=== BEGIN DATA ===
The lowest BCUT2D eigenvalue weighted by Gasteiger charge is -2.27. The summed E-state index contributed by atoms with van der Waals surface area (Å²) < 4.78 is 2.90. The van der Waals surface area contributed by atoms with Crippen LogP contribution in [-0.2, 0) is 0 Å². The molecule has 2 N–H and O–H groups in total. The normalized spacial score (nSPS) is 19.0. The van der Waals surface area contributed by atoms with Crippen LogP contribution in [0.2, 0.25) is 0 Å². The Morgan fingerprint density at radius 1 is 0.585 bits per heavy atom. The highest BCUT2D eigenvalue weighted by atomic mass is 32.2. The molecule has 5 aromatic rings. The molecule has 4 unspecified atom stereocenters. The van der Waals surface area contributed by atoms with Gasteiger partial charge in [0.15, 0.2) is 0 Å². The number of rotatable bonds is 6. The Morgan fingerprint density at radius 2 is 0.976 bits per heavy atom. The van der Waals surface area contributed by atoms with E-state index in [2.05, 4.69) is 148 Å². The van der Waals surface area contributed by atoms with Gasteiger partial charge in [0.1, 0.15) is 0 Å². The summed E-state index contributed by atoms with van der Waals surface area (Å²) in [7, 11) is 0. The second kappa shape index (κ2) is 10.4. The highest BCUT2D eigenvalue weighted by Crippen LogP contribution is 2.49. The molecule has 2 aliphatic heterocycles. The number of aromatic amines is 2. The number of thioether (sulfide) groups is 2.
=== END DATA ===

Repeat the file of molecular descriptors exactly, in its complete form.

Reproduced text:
The lowest BCUT2D eigenvalue weighted by Gasteiger charge is -2.27. The summed E-state index contributed by atoms with van der Waals surface area (Å²) < 4.78 is 2.90. The van der Waals surface area contributed by atoms with Crippen LogP contribution in [-0.2, 0) is 0 Å². The molecule has 2 N–H and O–H groups in total. The normalized spacial score (nSPS) is 19.0. The van der Waals surface area contributed by atoms with Crippen LogP contribution in [0.2, 0.25) is 0 Å². The Morgan fingerprint density at radius 1 is 0.585 bits per heavy atom. The highest BCUT2D eigenvalue weighted by atomic mass is 32.2. The molecule has 5 aromatic rings. The molecule has 4 unspecified atom stereocenters. The van der Waals surface area contributed by atoms with Gasteiger partial charge in [0.15, 0.2) is 0 Å². The number of rotatable bonds is 6. The Morgan fingerprint density at radius 2 is 0.976 bits per heavy atom. The van der Waals surface area contributed by atoms with E-state index in [2.05, 4.69) is 148 Å². The van der Waals surface area contributed by atoms with Gasteiger partial charge in [0.1, 0.15) is 0 Å². The summed E-state index contributed by atoms with van der Waals surface area (Å²) in [7, 11) is 0. The second kappa shape index (κ2) is 10.4. The highest BCUT2D eigenvalue weighted by Crippen LogP contribution is 2.49. The molecule has 2 aliphatic heterocycles. The number of aromatic amines is 2. The number of thioether (sulfide) groups is 2.